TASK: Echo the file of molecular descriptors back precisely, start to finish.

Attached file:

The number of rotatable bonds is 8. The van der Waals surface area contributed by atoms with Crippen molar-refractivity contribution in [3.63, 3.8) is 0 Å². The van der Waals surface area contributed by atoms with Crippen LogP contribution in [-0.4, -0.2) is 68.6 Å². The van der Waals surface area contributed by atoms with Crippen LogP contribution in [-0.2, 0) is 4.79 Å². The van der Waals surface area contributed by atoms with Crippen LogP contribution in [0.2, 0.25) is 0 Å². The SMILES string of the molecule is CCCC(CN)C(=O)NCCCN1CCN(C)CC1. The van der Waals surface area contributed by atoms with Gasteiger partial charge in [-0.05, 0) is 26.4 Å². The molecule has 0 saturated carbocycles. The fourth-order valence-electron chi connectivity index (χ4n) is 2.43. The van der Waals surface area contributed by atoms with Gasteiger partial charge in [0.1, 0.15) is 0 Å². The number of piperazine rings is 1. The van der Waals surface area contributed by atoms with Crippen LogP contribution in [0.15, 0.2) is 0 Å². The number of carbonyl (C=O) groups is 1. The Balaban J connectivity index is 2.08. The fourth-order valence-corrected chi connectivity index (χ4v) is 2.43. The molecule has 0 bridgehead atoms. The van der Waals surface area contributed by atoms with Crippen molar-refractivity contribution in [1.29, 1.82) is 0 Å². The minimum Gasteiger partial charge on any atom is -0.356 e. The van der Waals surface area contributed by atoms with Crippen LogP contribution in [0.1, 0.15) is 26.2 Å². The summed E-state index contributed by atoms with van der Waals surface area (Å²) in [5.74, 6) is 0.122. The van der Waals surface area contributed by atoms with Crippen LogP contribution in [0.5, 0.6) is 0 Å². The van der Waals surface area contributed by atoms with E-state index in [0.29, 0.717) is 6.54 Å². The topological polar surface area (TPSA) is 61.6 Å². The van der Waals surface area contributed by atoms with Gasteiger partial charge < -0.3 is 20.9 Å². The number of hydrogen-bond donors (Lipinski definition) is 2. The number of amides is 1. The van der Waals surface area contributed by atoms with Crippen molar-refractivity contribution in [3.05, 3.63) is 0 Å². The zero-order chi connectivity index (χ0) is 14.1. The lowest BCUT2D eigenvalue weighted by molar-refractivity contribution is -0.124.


The number of rotatable bonds is 8. The van der Waals surface area contributed by atoms with Crippen molar-refractivity contribution in [3.63, 3.8) is 0 Å². The van der Waals surface area contributed by atoms with Crippen LogP contribution in [-0.4, -0.2) is 68.6 Å². The van der Waals surface area contributed by atoms with Crippen LogP contribution in [-0.2, 0) is 4.79 Å². The van der Waals surface area contributed by atoms with Crippen LogP contribution in [0.2, 0.25) is 0 Å². The SMILES string of the molecule is CCCC(CN)C(=O)NCCCN1CCN(C)CC1. The van der Waals surface area contributed by atoms with Gasteiger partial charge in [-0.05, 0) is 26.4 Å². The molecule has 0 saturated carbocycles. The fourth-order valence-electron chi connectivity index (χ4n) is 2.43. The van der Waals surface area contributed by atoms with Gasteiger partial charge in [0.1, 0.15) is 0 Å². The number of piperazine rings is 1. The van der Waals surface area contributed by atoms with Crippen LogP contribution in [0.15, 0.2) is 0 Å². The number of carbonyl (C=O) groups is 1. The Balaban J connectivity index is 2.08. The fourth-order valence-corrected chi connectivity index (χ4v) is 2.43. The molecule has 0 bridgehead atoms. The van der Waals surface area contributed by atoms with Crippen molar-refractivity contribution in [1.29, 1.82) is 0 Å². The minimum Gasteiger partial charge on any atom is -0.356 e. The van der Waals surface area contributed by atoms with Crippen LogP contribution in [0.1, 0.15) is 26.2 Å². The summed E-state index contributed by atoms with van der Waals surface area (Å²) in [5.74, 6) is 0.122. The van der Waals surface area contributed by atoms with Crippen LogP contribution in [0.5, 0.6) is 0 Å². The van der Waals surface area contributed by atoms with E-state index in [0.29, 0.717) is 6.54 Å². The topological polar surface area (TPSA) is 61.6 Å². The van der Waals surface area contributed by atoms with Gasteiger partial charge < -0.3 is 20.9 Å². The number of hydrogen-bond donors (Lipinski definition) is 2. The number of amides is 1. The van der Waals surface area contributed by atoms with Crippen molar-refractivity contribution in [3.05, 3.63) is 0 Å². The zero-order chi connectivity index (χ0) is 14.1. The lowest BCUT2D eigenvalue weighted by molar-refractivity contribution is -0.124.